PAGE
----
When I was younger, I used to think that I wanted to make sure I did what I needed to do to become as successful as possible as early in life as possible. I thought about wanting to acquire certain things that most people don’t get until much later in their lives in my twenties. The thought process was that I wanted to have those things early enough to still be young enough to enjoy them. Being too old to truly do things at the best level seemed a waste to me. How naive.

One of the things that young people universally need to overcome is the impatience of youth. I’m not talking about our previous discussion about having a goal and being unable to stick to the long game. I’m talking about the kind of impatience that leads to angst later in life because you set unrealistic expectations for yourself and then fail to meet them. We all have ideas for what we think our future should be, but almost all of us have a completely unrealistic time frame for how long that should take. If it could truly come so fast, we would retire at thirty. It simply isn’t the case.

One of the most important lessons I want my children to learn is the concept of setting realistic expectations for their life. Unfortunately, truly understanding this idea can only come with age, because it is only when we gain the wisdom of our years that we are able to truly understand anything. I hope my children will listen and make decisions for the long term rather than a short gain, but if they are anything like me they will jump into adulthood expecting their desires to be delivered to them in the first few years of work. They might take my advice and slow things down, but they won’t be able to truly get it until they’ve experienced enough life for it to truly make sense.

That’s the thing about wisdom. A person can make wise decisions, but it is only through making decisions that we can test things and figure out what works and what doesn’t. We can certainly absorb knowledge through education or reading the words of others, and this can help accelerate the process, but there is vast difference between knowledge and wisdom; theory and application. We can theoretically know that something is wise, but we don’t truly understand why it is wise until we find ourselves in the situation and take a course of action. It is when we see how it either works or doesn’t that the knowledge becomes wisdom.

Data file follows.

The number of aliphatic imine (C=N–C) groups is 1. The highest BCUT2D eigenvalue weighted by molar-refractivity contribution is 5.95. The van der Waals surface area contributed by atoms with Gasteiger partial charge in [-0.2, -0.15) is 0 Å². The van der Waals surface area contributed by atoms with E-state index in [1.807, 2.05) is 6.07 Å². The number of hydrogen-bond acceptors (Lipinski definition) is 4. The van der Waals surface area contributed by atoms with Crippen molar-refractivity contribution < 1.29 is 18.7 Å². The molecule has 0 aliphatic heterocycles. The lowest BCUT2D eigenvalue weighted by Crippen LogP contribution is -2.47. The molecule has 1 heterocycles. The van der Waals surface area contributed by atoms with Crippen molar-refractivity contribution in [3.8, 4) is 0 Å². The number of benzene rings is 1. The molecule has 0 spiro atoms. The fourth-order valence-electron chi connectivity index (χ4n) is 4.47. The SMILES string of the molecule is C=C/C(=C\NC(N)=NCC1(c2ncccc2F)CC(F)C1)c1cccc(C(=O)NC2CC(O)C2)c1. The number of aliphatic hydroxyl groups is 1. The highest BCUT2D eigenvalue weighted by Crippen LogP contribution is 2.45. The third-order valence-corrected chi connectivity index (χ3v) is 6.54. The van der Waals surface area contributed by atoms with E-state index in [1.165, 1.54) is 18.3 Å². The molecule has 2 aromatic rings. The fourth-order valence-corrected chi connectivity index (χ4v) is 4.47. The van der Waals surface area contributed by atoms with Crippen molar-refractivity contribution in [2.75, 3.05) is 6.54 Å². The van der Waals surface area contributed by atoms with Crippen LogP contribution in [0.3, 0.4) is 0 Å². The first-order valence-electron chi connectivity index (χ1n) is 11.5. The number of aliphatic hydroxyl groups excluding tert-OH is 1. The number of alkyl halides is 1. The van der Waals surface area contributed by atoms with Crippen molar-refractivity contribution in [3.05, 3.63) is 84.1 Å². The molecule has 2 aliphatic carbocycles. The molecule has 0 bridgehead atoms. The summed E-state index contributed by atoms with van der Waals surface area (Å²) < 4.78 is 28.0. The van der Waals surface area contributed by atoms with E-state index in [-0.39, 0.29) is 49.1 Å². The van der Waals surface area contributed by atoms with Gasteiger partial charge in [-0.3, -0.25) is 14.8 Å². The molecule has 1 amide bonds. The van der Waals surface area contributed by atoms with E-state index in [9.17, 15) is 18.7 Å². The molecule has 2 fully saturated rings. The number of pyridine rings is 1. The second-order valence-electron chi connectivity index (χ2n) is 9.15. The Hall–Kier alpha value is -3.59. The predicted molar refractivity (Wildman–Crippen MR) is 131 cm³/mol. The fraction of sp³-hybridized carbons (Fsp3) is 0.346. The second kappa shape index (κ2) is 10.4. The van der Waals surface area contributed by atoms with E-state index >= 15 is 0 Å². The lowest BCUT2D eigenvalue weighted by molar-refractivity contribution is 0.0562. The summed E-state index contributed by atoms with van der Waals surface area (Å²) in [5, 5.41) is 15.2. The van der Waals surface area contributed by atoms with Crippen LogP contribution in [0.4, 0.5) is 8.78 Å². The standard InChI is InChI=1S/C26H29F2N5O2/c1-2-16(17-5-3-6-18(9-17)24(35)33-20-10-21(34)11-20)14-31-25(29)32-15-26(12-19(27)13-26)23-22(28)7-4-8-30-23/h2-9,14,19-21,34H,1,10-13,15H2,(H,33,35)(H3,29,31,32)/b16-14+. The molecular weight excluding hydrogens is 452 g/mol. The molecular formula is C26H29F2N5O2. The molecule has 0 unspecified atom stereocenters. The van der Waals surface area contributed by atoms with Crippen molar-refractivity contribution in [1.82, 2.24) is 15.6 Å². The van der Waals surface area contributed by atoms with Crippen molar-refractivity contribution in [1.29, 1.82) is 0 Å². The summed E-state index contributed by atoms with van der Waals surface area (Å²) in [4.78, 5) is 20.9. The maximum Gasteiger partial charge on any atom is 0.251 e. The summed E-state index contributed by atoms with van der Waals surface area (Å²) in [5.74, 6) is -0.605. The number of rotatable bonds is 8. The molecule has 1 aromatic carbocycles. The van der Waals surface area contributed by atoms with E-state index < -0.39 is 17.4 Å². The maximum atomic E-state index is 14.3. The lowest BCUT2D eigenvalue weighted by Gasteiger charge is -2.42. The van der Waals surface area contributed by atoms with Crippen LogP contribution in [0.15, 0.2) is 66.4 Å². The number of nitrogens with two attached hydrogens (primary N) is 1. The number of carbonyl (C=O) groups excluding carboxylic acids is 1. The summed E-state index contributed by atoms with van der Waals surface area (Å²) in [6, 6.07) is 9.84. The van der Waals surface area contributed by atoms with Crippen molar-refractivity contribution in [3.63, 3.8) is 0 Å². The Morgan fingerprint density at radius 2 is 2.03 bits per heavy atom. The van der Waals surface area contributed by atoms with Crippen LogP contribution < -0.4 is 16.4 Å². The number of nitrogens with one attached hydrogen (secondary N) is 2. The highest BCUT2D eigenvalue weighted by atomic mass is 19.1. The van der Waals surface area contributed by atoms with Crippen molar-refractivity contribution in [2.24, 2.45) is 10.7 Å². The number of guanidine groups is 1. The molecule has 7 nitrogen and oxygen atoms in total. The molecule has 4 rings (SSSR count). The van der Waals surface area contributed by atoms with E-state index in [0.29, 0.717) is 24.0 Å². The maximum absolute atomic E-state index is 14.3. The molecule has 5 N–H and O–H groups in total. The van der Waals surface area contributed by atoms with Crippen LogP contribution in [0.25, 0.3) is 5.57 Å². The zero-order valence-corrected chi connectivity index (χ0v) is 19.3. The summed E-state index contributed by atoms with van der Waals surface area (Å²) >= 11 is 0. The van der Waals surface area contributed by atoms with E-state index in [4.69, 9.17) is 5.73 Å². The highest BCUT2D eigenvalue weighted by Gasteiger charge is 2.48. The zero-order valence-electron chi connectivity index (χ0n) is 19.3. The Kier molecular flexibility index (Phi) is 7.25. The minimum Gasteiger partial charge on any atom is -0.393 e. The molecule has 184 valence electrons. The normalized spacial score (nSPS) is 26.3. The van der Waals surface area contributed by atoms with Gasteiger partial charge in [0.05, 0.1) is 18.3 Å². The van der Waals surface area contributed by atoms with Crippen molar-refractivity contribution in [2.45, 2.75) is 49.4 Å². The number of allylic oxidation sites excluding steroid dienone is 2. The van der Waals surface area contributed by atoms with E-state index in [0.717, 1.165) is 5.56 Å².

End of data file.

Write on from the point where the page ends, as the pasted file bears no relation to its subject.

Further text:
If our education is any good, our entire childhood is spent learning the theory of how the world works. Up until the point we become adults, we are immersed in learning about all manner of things from science to social studies to physical activity, storing up knowledge that we expect to prepare us for the world. At the end of our formal education, we are proud of the accomplishments we’ve made and jump out into the world assuming we are ready for anything.

Our twenties are our first lesson in the difference between knowledge and wisdom. Our early ambition is thwarted by the world around us and we start to realize that maybe we don’t know quite as much as we thought we did. The career we chose might not be as glamorous as we hoped, or perhaps bad decisions were made that set us back. An inability to exercise discipline in our spending might have placed us in a sticky situation with our credit. Whatever the details, it is in our twenties that most of us truly start gaining real world wisdom.

When we look at it like this, we start to realize that, aside from the rare exceptional person, it is only in our thirties that we really start to push toward our life goals. This is the time that we have built up enough experiences to know what works for us and what doesn’t. It is the time of our lives in which we have demonstrated who we will be for the rest of our lives and everyone around us can know who we are and what we stand for. It is the time in which we become confident in our decisions because we’ve made enough of them to have a pretty fair idea of how those decisions will turn out.

As the title of this article states, wisdom simply trumps ambition at every level. Ambition without wisdom invariably leads to failure. You may make some short term gains making blindly aggressive decisions, but eventually your luck will run out and all your efforts will come crashing down around you. Ambition tempered with wisdom can be a very powerful force, and approaching life with the goal of slowly incorporating wisdom into your makeup will get you to your goals far faster than impatience can.

What do you think about wisdom? In what part of life do you find yourself? Are you just getting started and want to learn how to be wise? Or have you already experienced enough to know what you want and where you’re going? Self reflection is an important part of learning to be successful, because if you don’t even know who you are, you can’t make decisions that make sense for you.